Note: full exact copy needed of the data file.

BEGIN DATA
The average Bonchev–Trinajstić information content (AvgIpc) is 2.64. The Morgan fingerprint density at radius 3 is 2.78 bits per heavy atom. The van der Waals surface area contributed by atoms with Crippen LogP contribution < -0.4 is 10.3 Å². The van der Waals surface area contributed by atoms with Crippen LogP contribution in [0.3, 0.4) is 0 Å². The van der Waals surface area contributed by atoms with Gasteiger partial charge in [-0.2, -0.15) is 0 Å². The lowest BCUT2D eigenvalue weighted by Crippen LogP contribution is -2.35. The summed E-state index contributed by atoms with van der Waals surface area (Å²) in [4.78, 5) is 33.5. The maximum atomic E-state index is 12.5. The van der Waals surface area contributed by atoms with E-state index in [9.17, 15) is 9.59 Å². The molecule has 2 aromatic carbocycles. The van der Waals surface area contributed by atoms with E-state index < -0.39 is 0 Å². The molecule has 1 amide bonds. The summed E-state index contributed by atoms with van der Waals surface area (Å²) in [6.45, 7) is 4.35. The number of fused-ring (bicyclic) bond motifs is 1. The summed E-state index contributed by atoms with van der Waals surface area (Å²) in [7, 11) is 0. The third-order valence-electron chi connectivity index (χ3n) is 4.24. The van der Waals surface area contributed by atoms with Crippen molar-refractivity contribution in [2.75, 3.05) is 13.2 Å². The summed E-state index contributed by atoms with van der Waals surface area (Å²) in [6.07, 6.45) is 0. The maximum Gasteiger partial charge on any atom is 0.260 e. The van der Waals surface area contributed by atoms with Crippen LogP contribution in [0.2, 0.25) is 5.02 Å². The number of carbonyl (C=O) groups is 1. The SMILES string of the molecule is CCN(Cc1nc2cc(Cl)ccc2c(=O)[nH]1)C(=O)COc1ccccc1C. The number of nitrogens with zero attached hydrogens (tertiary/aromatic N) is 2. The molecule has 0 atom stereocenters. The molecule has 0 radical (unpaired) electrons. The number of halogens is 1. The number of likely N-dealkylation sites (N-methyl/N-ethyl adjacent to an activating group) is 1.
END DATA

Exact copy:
The average Bonchev–Trinajstić information content (AvgIpc) is 2.64. The Morgan fingerprint density at radius 3 is 2.78 bits per heavy atom. The van der Waals surface area contributed by atoms with Crippen LogP contribution < -0.4 is 10.3 Å². The van der Waals surface area contributed by atoms with Crippen LogP contribution in [0.3, 0.4) is 0 Å². The van der Waals surface area contributed by atoms with Gasteiger partial charge in [-0.2, -0.15) is 0 Å². The lowest BCUT2D eigenvalue weighted by Crippen LogP contribution is -2.35. The summed E-state index contributed by atoms with van der Waals surface area (Å²) in [4.78, 5) is 33.5. The maximum atomic E-state index is 12.5. The van der Waals surface area contributed by atoms with E-state index in [9.17, 15) is 9.59 Å². The molecule has 2 aromatic carbocycles. The van der Waals surface area contributed by atoms with E-state index < -0.39 is 0 Å². The molecule has 1 amide bonds. The summed E-state index contributed by atoms with van der Waals surface area (Å²) in [6.45, 7) is 4.35. The number of fused-ring (bicyclic) bond motifs is 1. The summed E-state index contributed by atoms with van der Waals surface area (Å²) in [7, 11) is 0. The third-order valence-electron chi connectivity index (χ3n) is 4.24. The van der Waals surface area contributed by atoms with Crippen molar-refractivity contribution in [2.75, 3.05) is 13.2 Å². The summed E-state index contributed by atoms with van der Waals surface area (Å²) in [6.07, 6.45) is 0. The maximum Gasteiger partial charge on any atom is 0.260 e. The van der Waals surface area contributed by atoms with Crippen LogP contribution in [0.2, 0.25) is 5.02 Å². The number of carbonyl (C=O) groups is 1. The SMILES string of the molecule is CCN(Cc1nc2cc(Cl)ccc2c(=O)[nH]1)C(=O)COc1ccccc1C. The number of nitrogens with zero attached hydrogens (tertiary/aromatic N) is 2. The molecule has 0 atom stereocenters. The molecule has 0 radical (unpaired) electrons. The number of halogens is 1. The number of likely N-dealkylation sites (N-methyl/N-ethyl adjacent to an activating group) is 1.